"Kung Fu" The Cenotaph: Part II (TV Episode 1974) Poster

(TV Series)


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2 part storyline closes out the second season
kevin olzak13 August 2010
The second season ends with a 2 part storyline that boldly crosses back and forth between the American West and Imperial China (no flashbacks at the temple, and no Keye Luke or Philip Ahn). Stefan Gierasch plays a role in each tale, a madman named Logan McBurney in America, and a warlord named Kai Tong in China. McBurney wants to transport his beloved Anna to an Indian burial ground, revealing that he had hanged her seven years earlier. Kai Tong covets the beautiful Mayli Ho (Nancy Kwan), concubine of the Emperor, but is opposed by Kwai Chang Caine, now a Shaolin monk, having only left the temple the month before. Mayli Ho captivates the naive monk, becoming his first lover, which is easily the greatest aspect of this entry. Gierasch is fine as Kai Tong, but hams up his annoying McBurney, overburdened with a Scottish burr that leaves much of his dialogue unintelligible. The lovely Nancy Kwan was perhaps the greatest Asian star to appear on KUNG FU, and her performance provides some much needed class to the proceedings. The producers were getting bored with the West, and this was an attempt to broaden the series' appeal, leading to certain third season episodes being set entirely in China. Michael Pataki is sadly underused as a gold thief who steals a Gatling gun, and Milton Parsons, another veteran of the Charlie Chan films, turns up as the reverend who recognizes McBurney. In my opinion, this was one of the few duds during three sterling seasons.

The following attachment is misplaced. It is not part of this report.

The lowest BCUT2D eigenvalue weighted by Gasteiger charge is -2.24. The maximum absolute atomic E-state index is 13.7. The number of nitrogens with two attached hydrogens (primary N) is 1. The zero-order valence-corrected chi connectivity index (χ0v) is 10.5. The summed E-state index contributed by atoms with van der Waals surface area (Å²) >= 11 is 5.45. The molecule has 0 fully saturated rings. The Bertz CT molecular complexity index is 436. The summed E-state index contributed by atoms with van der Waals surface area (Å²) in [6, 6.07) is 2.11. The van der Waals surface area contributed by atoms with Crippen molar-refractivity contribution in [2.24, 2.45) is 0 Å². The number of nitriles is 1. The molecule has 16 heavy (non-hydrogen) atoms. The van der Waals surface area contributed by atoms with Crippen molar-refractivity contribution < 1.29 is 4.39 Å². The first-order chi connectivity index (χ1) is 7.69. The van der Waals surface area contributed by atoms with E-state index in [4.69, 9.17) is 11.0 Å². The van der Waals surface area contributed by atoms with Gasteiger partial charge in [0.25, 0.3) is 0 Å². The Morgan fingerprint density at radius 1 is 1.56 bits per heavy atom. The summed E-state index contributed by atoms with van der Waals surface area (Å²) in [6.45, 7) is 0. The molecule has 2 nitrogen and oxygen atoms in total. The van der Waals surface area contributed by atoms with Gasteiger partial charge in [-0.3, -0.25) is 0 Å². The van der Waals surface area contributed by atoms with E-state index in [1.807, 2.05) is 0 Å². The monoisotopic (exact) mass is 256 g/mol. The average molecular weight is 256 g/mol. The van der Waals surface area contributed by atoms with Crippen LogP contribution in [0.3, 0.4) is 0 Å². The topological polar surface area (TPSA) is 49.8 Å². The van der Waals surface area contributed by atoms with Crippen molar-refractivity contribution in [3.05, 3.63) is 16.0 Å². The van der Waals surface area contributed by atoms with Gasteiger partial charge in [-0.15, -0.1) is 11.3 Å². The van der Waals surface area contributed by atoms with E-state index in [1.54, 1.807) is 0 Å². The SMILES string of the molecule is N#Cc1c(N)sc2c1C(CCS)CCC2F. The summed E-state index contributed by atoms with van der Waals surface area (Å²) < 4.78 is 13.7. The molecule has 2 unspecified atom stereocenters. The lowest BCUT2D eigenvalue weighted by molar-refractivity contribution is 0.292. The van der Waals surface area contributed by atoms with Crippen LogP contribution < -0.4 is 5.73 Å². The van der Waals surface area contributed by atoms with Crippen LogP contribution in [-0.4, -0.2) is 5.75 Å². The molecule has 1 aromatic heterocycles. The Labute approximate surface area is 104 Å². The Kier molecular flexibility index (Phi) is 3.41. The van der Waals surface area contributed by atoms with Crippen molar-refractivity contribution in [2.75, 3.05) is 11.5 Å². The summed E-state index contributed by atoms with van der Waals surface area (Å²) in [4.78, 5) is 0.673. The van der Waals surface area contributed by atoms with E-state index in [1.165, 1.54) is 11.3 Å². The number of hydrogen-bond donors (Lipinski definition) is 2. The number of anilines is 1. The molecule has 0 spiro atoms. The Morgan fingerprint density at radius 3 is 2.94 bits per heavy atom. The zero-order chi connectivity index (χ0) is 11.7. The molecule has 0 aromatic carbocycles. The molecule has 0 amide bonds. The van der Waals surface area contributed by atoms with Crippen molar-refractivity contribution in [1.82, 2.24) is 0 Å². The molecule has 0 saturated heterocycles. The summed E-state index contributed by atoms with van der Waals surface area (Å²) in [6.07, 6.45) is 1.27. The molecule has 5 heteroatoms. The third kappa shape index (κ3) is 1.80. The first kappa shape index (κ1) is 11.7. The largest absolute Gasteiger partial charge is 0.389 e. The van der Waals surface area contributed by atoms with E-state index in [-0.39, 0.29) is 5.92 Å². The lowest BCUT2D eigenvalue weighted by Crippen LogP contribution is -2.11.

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Lakota Language Spoken By NED ROMERO as "Lame Dog"
Amigo Kandu6 August 2017
My focus is upon history of Native Americans, past & present, and media portrayals. In the past many Non-Native actors were painted up to portray actual Natives, with the thick halting "speak-um" English. The famous Iron Eyes Cody was actually an Italian-American (nee: Espera Oscar di Corti) Though fond of Native American culture, he was still a fraud.

In this 1974 episode of KUNG FU, I found it interesting to listen to LAKOTA Language spoken by NED ROMERO as "Lame Dog". Ned is a descendant of the Chitimacha Tribe of Louisiana.

The prior year 1973, Marlon Brando sent an Apache actress Sacheen Littlefeather to the 45th Oscars to decline his Oscar for The Godfather. Sacheen read a speech instead about the plight of Native Americans. In 1973, the 71-day Occupation of Wounded Knee began in the Oglala LAKOTA reservation Pine Ridge, South Dakota. The U.S. Govt responded with force, gunfire was traded back and forth, and media brought the scenes to the Nation and World.

Which producers & writers of KUNG FU wanted the LAKOTA dialogue by Ned? I applaud.
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